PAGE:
Fractal Design Arc XL Case

Cases|Damping
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AUDIO RECORDINGS

These recordings were made with a high resolution, lab quality, digital recording system inside SPCR's own 11 dBA ambient anechoic chamber, then converted to LAME 128kbps encoded MP3s. We've listened long and hard to ensure there is no audible degradation from the original WAV files to these MP3s. They represent a quick snapshot of what we heard during the review.

Each recording starts with ambient noise, then 10 second segments of product at various states. For the most realistic results, set the volume so that the starting ambient level is just barely audible, then don't change the volume setting again while comparing all the sound files.

FINAL THOUGHTS

The Arc series is essentially a bridge, bringing together Fractal Design's minimalist roots and a wide audience of enthusiasts who crave big towers with tremendous cooling. In this regard, the Arc XL is a success, an oversized case that delivers excellent performance while maintaining a clean, reserved design aesthetic. It has many of the qualities big case lovers covet including a host of water cooling options, plenty of 140 mm fan placements with filters everywhere, and a built-in (albeit limited) fan speed controller. Its massive dimensions also allow users to fit just about anything inside, with its four 5.25 inch bays, eight 3.5 inch bays, and nine expansion slots, E-ATX and XL-ATX motherboard support, and effectively limitless heatsink and video card compatibility.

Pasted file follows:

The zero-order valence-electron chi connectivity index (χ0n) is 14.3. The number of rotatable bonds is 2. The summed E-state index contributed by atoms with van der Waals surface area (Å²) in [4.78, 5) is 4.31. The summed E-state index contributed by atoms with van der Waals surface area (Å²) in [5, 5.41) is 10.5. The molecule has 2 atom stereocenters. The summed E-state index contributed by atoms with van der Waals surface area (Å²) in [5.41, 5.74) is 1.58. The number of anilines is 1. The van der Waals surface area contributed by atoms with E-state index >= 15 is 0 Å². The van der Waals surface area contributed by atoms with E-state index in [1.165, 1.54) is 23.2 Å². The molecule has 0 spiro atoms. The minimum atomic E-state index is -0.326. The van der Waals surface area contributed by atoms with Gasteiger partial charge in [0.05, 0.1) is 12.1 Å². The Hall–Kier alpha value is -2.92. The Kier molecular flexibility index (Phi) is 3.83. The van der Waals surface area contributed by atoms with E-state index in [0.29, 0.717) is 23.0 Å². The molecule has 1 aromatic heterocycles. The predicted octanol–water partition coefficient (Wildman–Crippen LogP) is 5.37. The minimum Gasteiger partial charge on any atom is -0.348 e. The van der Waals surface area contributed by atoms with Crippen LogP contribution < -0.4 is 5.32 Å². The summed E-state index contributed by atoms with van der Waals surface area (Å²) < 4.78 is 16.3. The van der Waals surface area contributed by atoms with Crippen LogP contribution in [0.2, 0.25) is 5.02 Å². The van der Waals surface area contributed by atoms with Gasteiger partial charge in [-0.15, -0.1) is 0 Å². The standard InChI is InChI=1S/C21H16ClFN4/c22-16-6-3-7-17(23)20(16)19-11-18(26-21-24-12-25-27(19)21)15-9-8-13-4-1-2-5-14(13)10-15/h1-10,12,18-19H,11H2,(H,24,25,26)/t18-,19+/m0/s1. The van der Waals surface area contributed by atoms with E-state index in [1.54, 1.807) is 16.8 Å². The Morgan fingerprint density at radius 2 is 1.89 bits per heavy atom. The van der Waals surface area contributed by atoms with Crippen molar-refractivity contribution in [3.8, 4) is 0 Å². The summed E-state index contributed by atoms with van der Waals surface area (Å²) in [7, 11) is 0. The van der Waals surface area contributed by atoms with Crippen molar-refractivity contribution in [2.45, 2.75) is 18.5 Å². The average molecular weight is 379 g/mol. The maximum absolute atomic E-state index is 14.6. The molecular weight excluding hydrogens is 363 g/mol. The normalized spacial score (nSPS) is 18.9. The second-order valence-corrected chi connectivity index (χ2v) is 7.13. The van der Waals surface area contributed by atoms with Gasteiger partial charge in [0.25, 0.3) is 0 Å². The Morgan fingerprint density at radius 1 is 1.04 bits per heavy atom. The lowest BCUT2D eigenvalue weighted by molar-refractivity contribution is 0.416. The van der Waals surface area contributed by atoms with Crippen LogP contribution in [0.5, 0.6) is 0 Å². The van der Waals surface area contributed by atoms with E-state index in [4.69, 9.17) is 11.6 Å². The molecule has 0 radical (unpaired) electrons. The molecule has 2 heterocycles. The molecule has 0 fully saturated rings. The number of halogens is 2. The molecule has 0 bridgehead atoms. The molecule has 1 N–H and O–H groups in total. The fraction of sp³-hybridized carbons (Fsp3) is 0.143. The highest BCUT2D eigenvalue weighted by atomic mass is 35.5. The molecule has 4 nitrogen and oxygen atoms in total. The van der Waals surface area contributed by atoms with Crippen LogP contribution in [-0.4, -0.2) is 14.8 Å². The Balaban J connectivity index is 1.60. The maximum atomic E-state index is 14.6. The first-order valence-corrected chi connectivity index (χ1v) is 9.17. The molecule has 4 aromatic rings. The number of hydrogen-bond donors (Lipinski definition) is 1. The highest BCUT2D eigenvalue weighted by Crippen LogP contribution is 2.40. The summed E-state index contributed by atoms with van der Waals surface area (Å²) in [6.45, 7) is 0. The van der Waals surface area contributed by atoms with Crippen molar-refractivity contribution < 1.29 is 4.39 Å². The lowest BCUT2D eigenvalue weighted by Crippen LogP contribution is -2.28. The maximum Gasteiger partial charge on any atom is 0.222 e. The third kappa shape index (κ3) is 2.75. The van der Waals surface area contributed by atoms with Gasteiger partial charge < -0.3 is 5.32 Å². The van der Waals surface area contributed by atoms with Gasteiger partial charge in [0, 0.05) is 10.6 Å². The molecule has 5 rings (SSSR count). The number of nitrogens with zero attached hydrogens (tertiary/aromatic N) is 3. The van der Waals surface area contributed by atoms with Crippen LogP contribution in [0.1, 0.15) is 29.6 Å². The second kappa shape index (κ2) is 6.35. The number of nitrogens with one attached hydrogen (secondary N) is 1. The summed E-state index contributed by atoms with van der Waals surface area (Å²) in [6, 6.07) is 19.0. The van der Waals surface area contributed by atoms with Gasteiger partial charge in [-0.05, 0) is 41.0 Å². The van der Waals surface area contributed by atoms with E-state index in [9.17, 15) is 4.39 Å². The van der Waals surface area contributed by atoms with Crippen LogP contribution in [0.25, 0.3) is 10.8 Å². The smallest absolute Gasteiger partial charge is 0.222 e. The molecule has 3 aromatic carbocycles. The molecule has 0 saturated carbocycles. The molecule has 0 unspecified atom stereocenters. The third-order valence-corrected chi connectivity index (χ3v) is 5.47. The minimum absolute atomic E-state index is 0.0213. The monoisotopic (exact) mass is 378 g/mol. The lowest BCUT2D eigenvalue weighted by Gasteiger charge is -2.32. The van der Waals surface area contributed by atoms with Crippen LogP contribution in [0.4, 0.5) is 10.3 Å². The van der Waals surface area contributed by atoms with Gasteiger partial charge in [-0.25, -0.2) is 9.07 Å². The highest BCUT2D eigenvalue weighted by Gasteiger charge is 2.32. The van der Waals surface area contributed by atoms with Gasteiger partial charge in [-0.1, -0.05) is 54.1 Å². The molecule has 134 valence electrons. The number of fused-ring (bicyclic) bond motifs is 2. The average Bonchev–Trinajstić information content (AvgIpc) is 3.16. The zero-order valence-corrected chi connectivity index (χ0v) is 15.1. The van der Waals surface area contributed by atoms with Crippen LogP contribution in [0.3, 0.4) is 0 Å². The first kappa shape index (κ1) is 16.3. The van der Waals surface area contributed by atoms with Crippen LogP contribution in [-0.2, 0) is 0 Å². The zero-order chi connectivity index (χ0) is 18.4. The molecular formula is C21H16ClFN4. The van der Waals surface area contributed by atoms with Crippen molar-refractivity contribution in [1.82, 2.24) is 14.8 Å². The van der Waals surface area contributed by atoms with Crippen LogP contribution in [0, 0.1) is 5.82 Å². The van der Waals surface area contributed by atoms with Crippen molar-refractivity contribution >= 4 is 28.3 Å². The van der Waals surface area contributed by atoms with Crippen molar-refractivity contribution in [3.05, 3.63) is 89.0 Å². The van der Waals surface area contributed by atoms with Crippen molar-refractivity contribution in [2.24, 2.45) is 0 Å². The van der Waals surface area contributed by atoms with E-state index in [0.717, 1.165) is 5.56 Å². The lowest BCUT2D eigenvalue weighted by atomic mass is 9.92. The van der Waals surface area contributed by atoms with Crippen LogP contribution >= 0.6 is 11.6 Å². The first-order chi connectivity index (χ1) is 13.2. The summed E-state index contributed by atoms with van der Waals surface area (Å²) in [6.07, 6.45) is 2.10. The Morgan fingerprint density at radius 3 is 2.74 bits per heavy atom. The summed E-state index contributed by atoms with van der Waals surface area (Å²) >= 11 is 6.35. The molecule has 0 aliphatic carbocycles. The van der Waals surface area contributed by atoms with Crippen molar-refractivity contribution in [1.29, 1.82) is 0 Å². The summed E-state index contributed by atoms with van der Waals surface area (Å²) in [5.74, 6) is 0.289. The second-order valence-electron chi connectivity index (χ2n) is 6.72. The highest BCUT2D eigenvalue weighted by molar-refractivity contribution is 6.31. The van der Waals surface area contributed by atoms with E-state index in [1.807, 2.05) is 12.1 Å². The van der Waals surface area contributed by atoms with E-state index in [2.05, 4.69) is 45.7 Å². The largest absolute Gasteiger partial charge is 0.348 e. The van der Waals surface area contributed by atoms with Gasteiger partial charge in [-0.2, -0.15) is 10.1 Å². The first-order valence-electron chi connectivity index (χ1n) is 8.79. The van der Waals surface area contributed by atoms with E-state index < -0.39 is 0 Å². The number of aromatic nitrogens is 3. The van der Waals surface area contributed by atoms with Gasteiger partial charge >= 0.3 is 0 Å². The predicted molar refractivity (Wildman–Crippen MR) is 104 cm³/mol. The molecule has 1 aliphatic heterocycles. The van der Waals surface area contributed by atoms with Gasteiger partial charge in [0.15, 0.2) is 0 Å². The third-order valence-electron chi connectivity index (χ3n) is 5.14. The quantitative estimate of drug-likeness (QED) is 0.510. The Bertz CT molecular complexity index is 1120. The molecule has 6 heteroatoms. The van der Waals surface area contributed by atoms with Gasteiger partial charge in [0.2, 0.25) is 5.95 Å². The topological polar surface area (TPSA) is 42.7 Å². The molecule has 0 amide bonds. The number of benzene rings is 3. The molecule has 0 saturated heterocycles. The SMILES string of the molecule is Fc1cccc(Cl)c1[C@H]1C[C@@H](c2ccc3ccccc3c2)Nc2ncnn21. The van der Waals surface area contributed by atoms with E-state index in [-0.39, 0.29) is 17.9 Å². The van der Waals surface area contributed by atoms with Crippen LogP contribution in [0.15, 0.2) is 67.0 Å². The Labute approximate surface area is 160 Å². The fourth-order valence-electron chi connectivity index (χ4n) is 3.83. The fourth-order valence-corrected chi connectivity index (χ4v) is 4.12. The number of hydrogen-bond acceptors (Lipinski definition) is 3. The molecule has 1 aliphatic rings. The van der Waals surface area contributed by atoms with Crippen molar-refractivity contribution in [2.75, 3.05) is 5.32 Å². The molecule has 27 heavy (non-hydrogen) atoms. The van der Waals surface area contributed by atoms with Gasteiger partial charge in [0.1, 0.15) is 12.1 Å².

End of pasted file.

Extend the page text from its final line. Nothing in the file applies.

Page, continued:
Given its target audience, there is unfortunately less of a focus on noise reduction than the Define series. While the fans provided are relatively low speed, there are no acoustic dampening sheets, unused fan positions are not blocked off, and the front fan intake position is more exposed to the user. To mitigate hard drive vibration, the upper drive cage could be more secure, as could the individual trays for themselves, which are noticeably looser than in the Define R2/R3 and Define Mini. Vibration was barely noticeable with our test configuration but we can imagine that multiple drives would compound the problem.

There's nothing refreshing about the Arc XL's design, though it is nice to see a big case without an equally big sticker-price. As it doesn't have flashy over-the-top features or any aluminum in its construction, the Arc XL sells for a modest US$125, on par with the Antec P280. However, like in the case of our Arc Mini R2 review, our preference for the Define series presents itself once again. From what we can tell, the Arc XL's counterpart, the Define XL, has an almost identical core, and addresses some of the Arc's noise-related issues. The Define XL also features a door and a windowless side panel, giving it a more elegant look, and even the price-tag is lower at just US$100. There are undoubtedly those who prefer the more open airflow scheme of the Arc line but our readership would likely be better served by the Define model.

Our thanks to Fractal Design for the Arc XL case sample.


Fractal Design Arc XL is Recommended by SPCR

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